If your child is struggling with reading, ask them to talk. Create a story, illustrate it, act it out- there are so many ways to engage them. If there is a movie they LOVE that just also happens to be based on a book do a book to movie book club and compare the two. Create a weekly menu and use food labels to assist in those recipes. Visit the library together and let your child pick out a book, and then as they read it ask them about it (can you relate it to anything going on in their life?) Sometimes the act of getting to pick out the book themselves carries a lot of weight and a feeling of ownership for a child. Often it is just a matter of finding that spark for a child to learn to love reading. Sometimes it takes consistency, patience, and time. I remember getting a call when I’d left home and was at college. It was my brother, who breathlessly asked me what book came after Eye of the World by Robert Jordan. It took me a moment to realize that number one: he’d been in my room and number two: he’d actually read a 700-page book on his own FOR FUN. This NEVER happened until he was in high school (I think he was a sophomore or a junior) and he had always struggled to read before then. It took good old-fashioned snooping to get him excited about reading, and he read every book in that series. So, don’t give up because you never know what may ignite someone’s passion.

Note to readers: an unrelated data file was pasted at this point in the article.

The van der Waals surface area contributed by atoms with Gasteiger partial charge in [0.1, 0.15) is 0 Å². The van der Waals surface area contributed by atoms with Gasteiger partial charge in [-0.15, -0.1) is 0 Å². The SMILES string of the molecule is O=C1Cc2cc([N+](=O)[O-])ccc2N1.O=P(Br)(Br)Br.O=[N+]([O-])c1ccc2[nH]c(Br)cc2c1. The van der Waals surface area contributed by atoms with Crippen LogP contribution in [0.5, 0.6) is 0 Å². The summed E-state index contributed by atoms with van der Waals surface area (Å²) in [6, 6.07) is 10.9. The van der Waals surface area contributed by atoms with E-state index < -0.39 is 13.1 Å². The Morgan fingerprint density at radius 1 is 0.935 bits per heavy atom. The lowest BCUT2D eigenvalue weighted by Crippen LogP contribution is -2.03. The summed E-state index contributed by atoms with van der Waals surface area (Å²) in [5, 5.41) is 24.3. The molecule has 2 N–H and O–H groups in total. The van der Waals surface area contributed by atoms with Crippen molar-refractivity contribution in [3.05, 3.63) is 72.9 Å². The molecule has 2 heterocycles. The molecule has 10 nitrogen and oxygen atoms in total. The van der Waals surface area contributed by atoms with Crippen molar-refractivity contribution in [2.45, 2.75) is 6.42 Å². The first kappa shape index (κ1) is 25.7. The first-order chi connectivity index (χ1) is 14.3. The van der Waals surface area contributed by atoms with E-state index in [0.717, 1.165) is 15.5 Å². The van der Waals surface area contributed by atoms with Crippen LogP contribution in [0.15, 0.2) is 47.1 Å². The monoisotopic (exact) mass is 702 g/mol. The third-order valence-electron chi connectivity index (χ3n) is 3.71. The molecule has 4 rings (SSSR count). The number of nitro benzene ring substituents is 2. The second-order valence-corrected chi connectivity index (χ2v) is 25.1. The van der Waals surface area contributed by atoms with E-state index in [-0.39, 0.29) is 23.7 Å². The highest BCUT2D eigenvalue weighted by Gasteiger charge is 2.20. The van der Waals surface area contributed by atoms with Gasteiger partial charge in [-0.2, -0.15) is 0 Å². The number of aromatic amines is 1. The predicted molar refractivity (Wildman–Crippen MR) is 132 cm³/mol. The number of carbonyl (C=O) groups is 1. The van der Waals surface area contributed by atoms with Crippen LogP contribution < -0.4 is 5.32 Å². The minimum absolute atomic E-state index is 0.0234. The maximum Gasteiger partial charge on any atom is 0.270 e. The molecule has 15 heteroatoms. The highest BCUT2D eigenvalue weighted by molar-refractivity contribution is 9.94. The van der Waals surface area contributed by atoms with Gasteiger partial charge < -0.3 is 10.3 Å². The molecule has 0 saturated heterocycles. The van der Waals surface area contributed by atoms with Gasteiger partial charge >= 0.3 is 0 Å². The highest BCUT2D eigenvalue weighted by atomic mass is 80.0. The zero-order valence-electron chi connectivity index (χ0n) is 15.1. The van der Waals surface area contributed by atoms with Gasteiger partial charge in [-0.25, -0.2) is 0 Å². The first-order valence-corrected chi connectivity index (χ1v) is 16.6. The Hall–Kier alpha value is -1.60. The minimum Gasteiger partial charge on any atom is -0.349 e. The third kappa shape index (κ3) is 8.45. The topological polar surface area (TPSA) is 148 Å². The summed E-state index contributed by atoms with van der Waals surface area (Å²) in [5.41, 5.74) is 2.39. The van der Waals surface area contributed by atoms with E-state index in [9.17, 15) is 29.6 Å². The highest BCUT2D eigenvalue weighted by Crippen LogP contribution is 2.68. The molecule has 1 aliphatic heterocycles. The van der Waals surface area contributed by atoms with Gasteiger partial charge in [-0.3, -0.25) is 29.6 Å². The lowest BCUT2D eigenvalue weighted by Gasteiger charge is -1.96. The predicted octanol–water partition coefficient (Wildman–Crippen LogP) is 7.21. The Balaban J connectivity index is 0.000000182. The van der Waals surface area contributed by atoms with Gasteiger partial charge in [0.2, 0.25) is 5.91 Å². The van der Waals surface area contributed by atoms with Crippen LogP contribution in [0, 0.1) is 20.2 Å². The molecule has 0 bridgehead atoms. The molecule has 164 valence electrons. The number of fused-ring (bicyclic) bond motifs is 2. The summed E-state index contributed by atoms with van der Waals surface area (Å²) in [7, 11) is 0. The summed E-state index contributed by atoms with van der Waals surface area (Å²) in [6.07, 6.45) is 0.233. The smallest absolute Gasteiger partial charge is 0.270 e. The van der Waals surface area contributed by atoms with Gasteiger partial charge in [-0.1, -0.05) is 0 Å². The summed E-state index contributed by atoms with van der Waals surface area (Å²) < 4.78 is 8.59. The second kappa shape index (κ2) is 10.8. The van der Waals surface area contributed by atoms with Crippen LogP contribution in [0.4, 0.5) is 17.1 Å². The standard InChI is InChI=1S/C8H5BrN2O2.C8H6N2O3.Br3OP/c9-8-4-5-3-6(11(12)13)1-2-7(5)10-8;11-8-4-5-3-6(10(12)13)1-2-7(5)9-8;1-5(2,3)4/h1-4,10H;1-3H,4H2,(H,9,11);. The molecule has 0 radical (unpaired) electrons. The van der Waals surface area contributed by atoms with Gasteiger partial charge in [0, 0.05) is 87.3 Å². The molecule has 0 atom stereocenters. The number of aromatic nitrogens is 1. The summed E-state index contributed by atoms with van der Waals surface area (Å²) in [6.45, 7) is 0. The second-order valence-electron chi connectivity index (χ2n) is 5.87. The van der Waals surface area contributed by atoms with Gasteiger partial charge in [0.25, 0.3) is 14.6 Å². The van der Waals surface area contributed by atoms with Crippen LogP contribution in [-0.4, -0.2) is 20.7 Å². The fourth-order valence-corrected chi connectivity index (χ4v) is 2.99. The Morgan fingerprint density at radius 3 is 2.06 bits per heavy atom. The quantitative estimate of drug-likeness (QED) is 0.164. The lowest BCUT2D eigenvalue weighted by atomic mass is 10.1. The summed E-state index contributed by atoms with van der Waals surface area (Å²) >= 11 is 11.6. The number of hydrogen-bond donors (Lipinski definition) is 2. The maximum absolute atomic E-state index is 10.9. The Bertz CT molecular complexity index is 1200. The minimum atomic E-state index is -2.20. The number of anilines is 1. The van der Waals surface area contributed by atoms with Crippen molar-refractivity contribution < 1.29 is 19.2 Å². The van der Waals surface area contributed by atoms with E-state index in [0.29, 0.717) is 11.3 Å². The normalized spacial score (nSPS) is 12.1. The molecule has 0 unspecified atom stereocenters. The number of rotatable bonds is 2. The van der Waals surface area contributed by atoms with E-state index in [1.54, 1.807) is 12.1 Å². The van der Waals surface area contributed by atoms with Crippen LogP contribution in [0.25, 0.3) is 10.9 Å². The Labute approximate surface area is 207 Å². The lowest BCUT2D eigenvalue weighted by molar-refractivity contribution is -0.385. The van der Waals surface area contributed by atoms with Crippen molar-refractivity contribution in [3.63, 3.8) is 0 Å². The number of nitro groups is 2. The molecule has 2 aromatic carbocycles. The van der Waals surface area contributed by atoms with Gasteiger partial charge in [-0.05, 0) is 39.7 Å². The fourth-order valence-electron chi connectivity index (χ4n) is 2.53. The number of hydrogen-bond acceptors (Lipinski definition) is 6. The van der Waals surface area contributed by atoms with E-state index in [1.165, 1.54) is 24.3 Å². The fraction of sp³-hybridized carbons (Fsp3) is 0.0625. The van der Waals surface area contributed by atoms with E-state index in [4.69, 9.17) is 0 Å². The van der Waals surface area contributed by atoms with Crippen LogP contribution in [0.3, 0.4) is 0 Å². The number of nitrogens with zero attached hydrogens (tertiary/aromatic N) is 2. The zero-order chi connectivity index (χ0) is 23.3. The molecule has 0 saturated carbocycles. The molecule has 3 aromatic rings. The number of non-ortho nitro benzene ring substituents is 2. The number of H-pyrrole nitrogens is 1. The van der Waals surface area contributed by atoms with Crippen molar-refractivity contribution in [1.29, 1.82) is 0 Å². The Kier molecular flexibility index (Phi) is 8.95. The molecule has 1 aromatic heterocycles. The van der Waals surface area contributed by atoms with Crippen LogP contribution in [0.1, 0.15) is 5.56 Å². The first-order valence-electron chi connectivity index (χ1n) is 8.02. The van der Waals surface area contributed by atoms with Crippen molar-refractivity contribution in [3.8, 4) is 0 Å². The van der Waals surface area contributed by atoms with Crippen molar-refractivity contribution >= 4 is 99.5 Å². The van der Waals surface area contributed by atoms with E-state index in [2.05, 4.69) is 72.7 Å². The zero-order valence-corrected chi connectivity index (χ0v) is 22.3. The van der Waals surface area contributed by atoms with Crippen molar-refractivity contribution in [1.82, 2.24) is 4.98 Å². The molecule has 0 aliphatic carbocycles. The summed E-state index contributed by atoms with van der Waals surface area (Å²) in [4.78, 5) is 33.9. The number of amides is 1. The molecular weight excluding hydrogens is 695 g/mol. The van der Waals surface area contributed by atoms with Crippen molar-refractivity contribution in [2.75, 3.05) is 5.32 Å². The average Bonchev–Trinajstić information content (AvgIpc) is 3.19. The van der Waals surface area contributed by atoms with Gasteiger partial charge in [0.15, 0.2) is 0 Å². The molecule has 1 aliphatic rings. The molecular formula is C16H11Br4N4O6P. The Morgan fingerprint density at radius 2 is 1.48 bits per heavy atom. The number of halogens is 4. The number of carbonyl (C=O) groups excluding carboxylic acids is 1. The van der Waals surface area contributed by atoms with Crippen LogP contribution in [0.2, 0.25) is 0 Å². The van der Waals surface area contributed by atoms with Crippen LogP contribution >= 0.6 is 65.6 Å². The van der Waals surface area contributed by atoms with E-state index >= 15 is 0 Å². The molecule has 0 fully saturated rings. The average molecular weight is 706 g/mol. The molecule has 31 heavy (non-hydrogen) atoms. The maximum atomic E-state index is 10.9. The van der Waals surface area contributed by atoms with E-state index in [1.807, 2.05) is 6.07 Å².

The Huntsville-Madison County Public Library is proud to support family literacy in all of its forms. We offer plentiful titles for you and have a robust digital collection that is growing all of the time. During this time, we also offer virtual storytimes and other programs on our YouTube channel. Our library staff is happy to help connect you and your family to great reads- it’s what we love to do! 


Tips For Parents: 

  • Keep books around the house
  • Set up a time to read together
  • Talk about what you are reading
  • Ask questions as you read
  • Set a good example by reading
  • Read over and over- repetition is great for learning
  • Get into the act: use silly voices and make it fun
  • Track words with your finger as you read aloud
  • Be patient and encouraging- use gentle corrections and positive feedback
  • Set reading goals
  • Take books with you
  • Be excited about reading!